A Place In The Sun – George Stevens
Stevens used a number of innovative techniques in making this,picture. He would compel Taylor and Clift, or Clift and Winters, to rehearse their scenes without dialogue, communicating their thoughts and feelings through gestures and facial expressions. He played “mood music” on the set, principally Franz Waxman’s haunting love theme from the film’s score. When it came time to shoot the climactic love scene between Clift and Taylor, he moved in with a six-inch lens and shot everything in enormous close-ups, seeming to roll the camera back and forth between the actors’ faces until at times one is mo¬mentarily lost, unsure whether it is Clift or Taylor who is in view. The effect is that of incredible heat, of exploding passion, of the sensation that these two beautiful people are caught up in something over which they have no control. The scene is sensuous and inflaming, yet reticent and hesitant. It takes places on a terrace, almost in public, and both Angela and George seem to be on guard. Their reserve makes the scene more sensual than if they had been wanton.
Stylistically, A Place in the Sun is a film noir. It is dark enough for a gothic horror film and mannered enough for Orson Welles. Scene after scene dissolves in slow motion, and the eerie cries of a loon are used as overlapping sounds throughout. Stevens is not afraid to use close-ups in sequences other than love scenes. There is nothing natural about the movie, and that is the secret of its success, as Stevens’ painstaking methodology grips his audience’s emotions. Because the audience’s complicity in the resolution is part of Ste¬vens’ aim, he at once involves the viewer in George’s fate. It is an extraordinary achievement and one that did not go unrewarded. Stevens, his cine¬matographer William C. Mellor, his editor William Hornbeck, his writer’s Harry Brown and Michael Wilson, and his costumer Edith Head, all won Academy Awards. Only Montgomery Clift, nominated for the second time for Best Actor, failed to win. Charles Chaplin stated unequivocally that “This is the best film ever to come out of Hollywood.”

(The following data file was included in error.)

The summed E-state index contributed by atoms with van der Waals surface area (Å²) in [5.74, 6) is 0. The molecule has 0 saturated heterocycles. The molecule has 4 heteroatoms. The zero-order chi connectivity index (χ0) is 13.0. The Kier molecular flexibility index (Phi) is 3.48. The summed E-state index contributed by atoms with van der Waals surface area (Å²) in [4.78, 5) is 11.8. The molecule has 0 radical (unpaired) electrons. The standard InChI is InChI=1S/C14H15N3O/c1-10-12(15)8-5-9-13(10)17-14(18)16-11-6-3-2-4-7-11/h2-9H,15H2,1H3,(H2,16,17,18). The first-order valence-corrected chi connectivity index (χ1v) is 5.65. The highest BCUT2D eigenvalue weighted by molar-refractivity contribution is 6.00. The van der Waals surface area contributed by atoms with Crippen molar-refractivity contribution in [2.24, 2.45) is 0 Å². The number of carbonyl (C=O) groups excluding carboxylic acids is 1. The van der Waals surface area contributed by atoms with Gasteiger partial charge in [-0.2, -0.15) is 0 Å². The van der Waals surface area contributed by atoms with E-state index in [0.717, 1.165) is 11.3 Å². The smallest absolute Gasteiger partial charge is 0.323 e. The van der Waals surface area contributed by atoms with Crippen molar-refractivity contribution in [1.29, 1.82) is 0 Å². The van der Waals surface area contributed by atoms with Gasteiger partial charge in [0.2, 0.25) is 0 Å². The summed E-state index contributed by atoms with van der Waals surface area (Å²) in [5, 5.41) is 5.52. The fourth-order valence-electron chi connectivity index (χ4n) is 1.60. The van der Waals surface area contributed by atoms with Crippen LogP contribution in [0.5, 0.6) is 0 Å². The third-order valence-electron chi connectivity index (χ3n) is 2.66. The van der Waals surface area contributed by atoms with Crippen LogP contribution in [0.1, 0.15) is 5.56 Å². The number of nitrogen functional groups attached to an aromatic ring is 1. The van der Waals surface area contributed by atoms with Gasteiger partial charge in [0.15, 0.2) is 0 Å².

Today, however, A Place in the Sun is a period piece. Society has done a complete about-face; the Angela Vickerses of society scarcely exist, and where they do no one pays any attention to them. Abortion is regarded as a woman’s right, not her shame; poor boys like George Eastman are well up the ladder in multinational corporations by the time they are his age, having bypassed the stock room on the way toward the board room.
It is as an influence that A Place in the Sun is perhaps most advantageously seen today. It certainly made acceptable the extreme stylization of films such as Bonnie and Clyde (1967) and Johnny Guitar (1954). It prepared audiences for the notion that style is substance, that the medium is the message, and that if you do not get the message, you can at least understand the medium.
Three years before A Place in the Sun was made, the studio system had been eroded by the antitrust decision divorcing the studios from their theaters; while approximately three years after its release, television’s enormous inroads would be felt in the industry. It was to become increasingly difficult for directors and studios to make films that bore the imprint of one man. The Fred Zinnemanns, William Wylers, George Stevenses, and the like, would go on making their movies. The auteur theory would eventually be propounded, but things would never be quite the same again. A Place in the Sun stands as a glorious monument to that era when it was possible for a movie to stand both as one man’s work and as the product of an efficient studio organization.
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